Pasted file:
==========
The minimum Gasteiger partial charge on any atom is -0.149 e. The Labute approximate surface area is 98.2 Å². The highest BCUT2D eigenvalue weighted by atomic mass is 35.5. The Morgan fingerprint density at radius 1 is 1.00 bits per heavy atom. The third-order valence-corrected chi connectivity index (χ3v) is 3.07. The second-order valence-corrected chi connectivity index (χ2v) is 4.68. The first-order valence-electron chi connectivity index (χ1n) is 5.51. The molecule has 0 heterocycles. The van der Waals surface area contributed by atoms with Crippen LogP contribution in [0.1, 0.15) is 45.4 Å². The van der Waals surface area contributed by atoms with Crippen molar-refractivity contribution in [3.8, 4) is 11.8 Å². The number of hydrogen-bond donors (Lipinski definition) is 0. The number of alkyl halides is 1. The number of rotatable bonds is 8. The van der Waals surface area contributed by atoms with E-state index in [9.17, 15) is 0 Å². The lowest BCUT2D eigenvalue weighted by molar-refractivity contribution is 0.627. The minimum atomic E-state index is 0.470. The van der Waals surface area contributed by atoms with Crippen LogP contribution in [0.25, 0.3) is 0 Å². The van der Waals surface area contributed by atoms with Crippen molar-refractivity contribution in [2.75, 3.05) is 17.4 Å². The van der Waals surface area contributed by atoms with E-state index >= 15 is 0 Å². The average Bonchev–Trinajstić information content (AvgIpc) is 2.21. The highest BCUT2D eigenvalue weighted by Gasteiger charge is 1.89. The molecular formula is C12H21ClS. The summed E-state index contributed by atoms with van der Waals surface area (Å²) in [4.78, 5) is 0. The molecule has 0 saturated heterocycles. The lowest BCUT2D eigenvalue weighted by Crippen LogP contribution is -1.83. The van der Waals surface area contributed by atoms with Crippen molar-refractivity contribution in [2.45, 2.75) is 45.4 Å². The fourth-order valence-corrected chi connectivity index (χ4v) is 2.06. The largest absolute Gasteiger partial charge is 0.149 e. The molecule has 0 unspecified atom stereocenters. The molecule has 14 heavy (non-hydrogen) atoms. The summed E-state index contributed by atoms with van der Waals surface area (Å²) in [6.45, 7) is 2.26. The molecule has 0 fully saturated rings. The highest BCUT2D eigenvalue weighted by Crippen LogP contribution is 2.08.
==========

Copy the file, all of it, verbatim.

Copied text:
The minimum Gasteiger partial charge on any atom is -0.149 e. The Labute approximate surface area is 98.2 Å². The highest BCUT2D eigenvalue weighted by atomic mass is 35.5. The Morgan fingerprint density at radius 1 is 1.00 bits per heavy atom. The third-order valence-corrected chi connectivity index (χ3v) is 3.07. The second-order valence-corrected chi connectivity index (χ2v) is 4.68. The first-order valence-electron chi connectivity index (χ1n) is 5.51. The molecule has 0 heterocycles. The van der Waals surface area contributed by atoms with Crippen LogP contribution in [0.1, 0.15) is 45.4 Å². The van der Waals surface area contributed by atoms with Crippen molar-refractivity contribution in [3.8, 4) is 11.8 Å². The number of hydrogen-bond donors (Lipinski definition) is 0. The number of alkyl halides is 1. The number of rotatable bonds is 8. The van der Waals surface area contributed by atoms with E-state index in [9.17, 15) is 0 Å². The lowest BCUT2D eigenvalue weighted by molar-refractivity contribution is 0.627. The minimum atomic E-state index is 0.470. The van der Waals surface area contributed by atoms with Crippen LogP contribution in [0.25, 0.3) is 0 Å². The van der Waals surface area contributed by atoms with Crippen molar-refractivity contribution in [2.75, 3.05) is 17.4 Å². The van der Waals surface area contributed by atoms with E-state index >= 15 is 0 Å². The average Bonchev–Trinajstić information content (AvgIpc) is 2.21. The highest BCUT2D eigenvalue weighted by Gasteiger charge is 1.89. The molecular formula is C12H21ClS. The summed E-state index contributed by atoms with van der Waals surface area (Å²) in [4.78, 5) is 0. The molecule has 0 saturated heterocycles. The lowest BCUT2D eigenvalue weighted by Crippen LogP contribution is -1.83. The van der Waals surface area contributed by atoms with Crippen molar-refractivity contribution in [2.45, 2.75) is 45.4 Å². The fourth-order valence-corrected chi connectivity index (χ4v) is 2.06. The largest absolute Gasteiger partial charge is 0.149 e. The molecule has 0 unspecified atom stereocenters. The molecule has 14 heavy (non-hydrogen) atoms. The summed E-state index contributed by atoms with van der Waals surface area (Å²) in [6.45, 7) is 2.26. The molecule has 0 fully saturated rings. The highest BCUT2D eigenvalue weighted by Crippen LogP contribution is 2.08.